With a lot of test matches going on around the world, we hear a lot of talk about pitches. Some are deemed to be fast and bouncy, some rank turners and some so green that you can happily allow a herd of cows to graze on it. So let us see about the different types of pitches which we find around the world.
Slow Pitches (traditional Indian pitches):
When the difference between the speeds of the ball immediately after its release from the bowler’s hand and after it pitches is more than 20 Kmph, the pitch is regarded as slow. This usually is checked for short or good length deliveries. If the difference turns out to be more than 25Kmph, then the pitch is called a ‘dead pitch.’
On slow pitches, as the difference between the two speeds is much higher, it is easy for the batsman to score runs off the short length deliveries, hence it is tough for the bowlers to bowl shorter length deliveries effectively. This is the reason why touring Australian and England pace bowlers always struggle on subcontinental tracks. Where as on dead pitches, it’s a totally different ball game, as the ball wont pitch the way the batsmen expect. The ball keeps low and it is very tough to time the ball. So to play well, one has to play late after the ball has pitched. The bowlers generally tend to ball full-pitched deliveries rather than short balls.
Fast Pitches (Pitches in Australia):
Fast pitches are defined as the pitches on which if a bowler pitches the ball at a short length or good length, then if the difference between the releasing speed of the ball and the speed at which the ball strikes the bat is less than 20kmph .These kind of pitches are called good pitches.
If the difference in the speed is 15kmph then that pitch is called as a deadly fast pitch.
When the difference between the speeds of the ball immediately after its release from the bowler’s hand and after it pitches is less than 20 Kmph, the pitch is regarded as fast. If the difference is around 15kmph then its surface is popularly known as a ‘skating rink.’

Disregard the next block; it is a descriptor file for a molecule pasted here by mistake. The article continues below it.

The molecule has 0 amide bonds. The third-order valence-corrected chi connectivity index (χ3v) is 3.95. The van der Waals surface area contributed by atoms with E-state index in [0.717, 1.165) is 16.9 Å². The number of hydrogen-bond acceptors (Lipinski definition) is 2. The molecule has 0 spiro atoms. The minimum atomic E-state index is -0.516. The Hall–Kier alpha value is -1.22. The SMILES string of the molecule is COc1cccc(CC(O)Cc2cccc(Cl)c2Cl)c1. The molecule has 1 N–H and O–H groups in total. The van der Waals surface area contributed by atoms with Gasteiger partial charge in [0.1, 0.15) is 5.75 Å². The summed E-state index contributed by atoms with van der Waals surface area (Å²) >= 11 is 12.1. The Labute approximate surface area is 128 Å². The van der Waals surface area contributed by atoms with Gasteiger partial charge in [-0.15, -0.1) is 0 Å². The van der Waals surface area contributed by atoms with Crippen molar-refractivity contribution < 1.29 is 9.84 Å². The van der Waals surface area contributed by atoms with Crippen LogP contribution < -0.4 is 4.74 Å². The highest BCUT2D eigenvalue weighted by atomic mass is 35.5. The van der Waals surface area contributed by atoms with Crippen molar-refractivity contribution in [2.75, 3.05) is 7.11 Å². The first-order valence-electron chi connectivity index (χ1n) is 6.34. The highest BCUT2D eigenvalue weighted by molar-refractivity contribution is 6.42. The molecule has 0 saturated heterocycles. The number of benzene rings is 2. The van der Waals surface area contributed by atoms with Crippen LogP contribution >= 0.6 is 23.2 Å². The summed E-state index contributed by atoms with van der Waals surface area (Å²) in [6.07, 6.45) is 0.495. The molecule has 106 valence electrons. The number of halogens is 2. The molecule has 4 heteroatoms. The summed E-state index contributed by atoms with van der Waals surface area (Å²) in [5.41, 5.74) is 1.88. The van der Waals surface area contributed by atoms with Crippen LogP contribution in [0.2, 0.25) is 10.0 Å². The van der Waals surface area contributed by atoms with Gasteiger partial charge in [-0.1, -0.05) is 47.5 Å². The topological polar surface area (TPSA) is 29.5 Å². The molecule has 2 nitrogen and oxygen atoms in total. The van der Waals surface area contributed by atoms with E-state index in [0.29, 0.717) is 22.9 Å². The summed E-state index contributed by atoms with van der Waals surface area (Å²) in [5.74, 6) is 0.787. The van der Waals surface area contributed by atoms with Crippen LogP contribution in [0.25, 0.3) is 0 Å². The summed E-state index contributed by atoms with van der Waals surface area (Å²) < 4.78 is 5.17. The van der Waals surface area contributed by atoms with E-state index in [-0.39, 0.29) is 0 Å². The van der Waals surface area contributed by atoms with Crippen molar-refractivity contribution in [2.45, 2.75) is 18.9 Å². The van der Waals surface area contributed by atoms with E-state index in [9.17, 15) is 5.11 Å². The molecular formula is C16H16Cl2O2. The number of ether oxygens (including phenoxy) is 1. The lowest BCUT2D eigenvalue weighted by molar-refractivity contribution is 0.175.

On fast pitches, as the difference between the two speeds is less, the bounce will be high and it will be tough for the batsmen to play the shots early in the innings. Generally most Australian pitches are fast and offer good, consistent bounce. The WACA pitch at Perth is reckoned as the fastest in the world. Most of the times, almost every shot played on the pitch will be on the back foot. As the bounce on this pitches is good, batsman can play expecting the bounce and generally there will never be uneven bounce. So it may be difficult for a batsman to start the innings, but once the batsman gets set then he can start timing the ball well.
Generally the nature of the pitches depends on the soil and the climatic conditions of the place. Higher the clay content in the ground, higher the bounce the bowler gets. On all of the subcontinent tracks the content of clay is very less, except in a few pitches like Mohali, and so the bounce on the pitch is very low. Also due to high temperatures, the moisture content in the pitch reduces and as it gets hotter during the day, the pitch starts to tear. Subsequently, cracks start appearing which the spinners usually exploit to get uneven bounce and turn.
The pitches in Australia have high clay content and that is the reason their pitches don’t tear and form cracks and the ball bounces quite a bit. At places like Sydney and Melbourne, where the weather is generally hot, the clay content in the pitch helps to hold the moisture and prevents the pitch from cracking up. In this part of the world, the batsman tend to believe the bounce as there is no uneven bounce and that is the reason why players from these regions tend to struggle in the subcontinent and get bowled due to the uneven bounce.
Seaming pitches(English pitches):
Swing has nothing to do with the type of the pitches as the swing of the ball is due to air pressure not the pitch conditions. The conditions that assist swing bowling are the shine of the ball and the moisture content in the air. English pitches are the ones that assist swing more due to the climatic conditions and as the breeze keeps striking the ball, it won’t lose its shine early. So at places where the temperature is higher , bowlers struggle to extract movement after the ball loses its shine. But as the ball gets older, it starts swinging in the opposite way. This is called reverse swing. The art of reverse swing isn’t an easy skill to acquire and it is most effective at speeds around 80mph. This the reason we see fast bowlers bowling with the old ball.